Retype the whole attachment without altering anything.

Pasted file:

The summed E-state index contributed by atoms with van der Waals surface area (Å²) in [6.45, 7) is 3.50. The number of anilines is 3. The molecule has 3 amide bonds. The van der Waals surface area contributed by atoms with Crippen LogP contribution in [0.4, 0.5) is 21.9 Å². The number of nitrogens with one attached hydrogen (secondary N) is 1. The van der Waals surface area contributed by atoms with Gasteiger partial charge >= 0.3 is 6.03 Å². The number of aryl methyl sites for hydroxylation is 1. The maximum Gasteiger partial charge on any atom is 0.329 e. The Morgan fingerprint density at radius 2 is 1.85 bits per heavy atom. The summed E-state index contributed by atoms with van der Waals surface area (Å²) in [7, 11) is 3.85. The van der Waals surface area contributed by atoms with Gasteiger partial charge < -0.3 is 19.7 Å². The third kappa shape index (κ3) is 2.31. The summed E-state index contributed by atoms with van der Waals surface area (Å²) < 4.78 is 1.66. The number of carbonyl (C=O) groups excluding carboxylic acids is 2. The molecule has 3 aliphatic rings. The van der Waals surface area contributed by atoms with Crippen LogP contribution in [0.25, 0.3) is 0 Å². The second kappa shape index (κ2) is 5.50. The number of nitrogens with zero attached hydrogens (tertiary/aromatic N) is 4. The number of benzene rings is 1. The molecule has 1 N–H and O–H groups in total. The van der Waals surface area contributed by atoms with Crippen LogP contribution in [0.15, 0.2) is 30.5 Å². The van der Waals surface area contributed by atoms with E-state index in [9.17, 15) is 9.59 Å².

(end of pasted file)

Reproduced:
The summed E-state index contributed by atoms with van der Waals surface area (Å²) in [6.45, 7) is 3.50. The number of anilines is 3. The molecule has 3 amide bonds. The van der Waals surface area contributed by atoms with Crippen LogP contribution in [0.4, 0.5) is 21.9 Å². The number of nitrogens with one attached hydrogen (secondary N) is 1. The van der Waals surface area contributed by atoms with Gasteiger partial charge >= 0.3 is 6.03 Å². The number of aryl methyl sites for hydroxylation is 1. The maximum Gasteiger partial charge on any atom is 0.329 e. The Morgan fingerprint density at radius 2 is 1.85 bits per heavy atom. The summed E-state index contributed by atoms with van der Waals surface area (Å²) in [7, 11) is 3.85. The van der Waals surface area contributed by atoms with Gasteiger partial charge < -0.3 is 19.7 Å². The third kappa shape index (κ3) is 2.31. The summed E-state index contributed by atoms with van der Waals surface area (Å²) < 4.78 is 1.66. The number of carbonyl (C=O) groups excluding carboxylic acids is 2. The molecule has 3 aliphatic rings. The van der Waals surface area contributed by atoms with Crippen LogP contribution in [0.25, 0.3) is 0 Å². The second kappa shape index (κ2) is 5.50. The number of nitrogens with zero attached hydrogens (tertiary/aromatic N) is 4. The number of benzene rings is 1. The molecule has 1 N–H and O–H groups in total. The van der Waals surface area contributed by atoms with Crippen LogP contribution in [0.15, 0.2) is 30.5 Å². The van der Waals surface area contributed by atoms with E-state index in [9.17, 15) is 9.59 Å².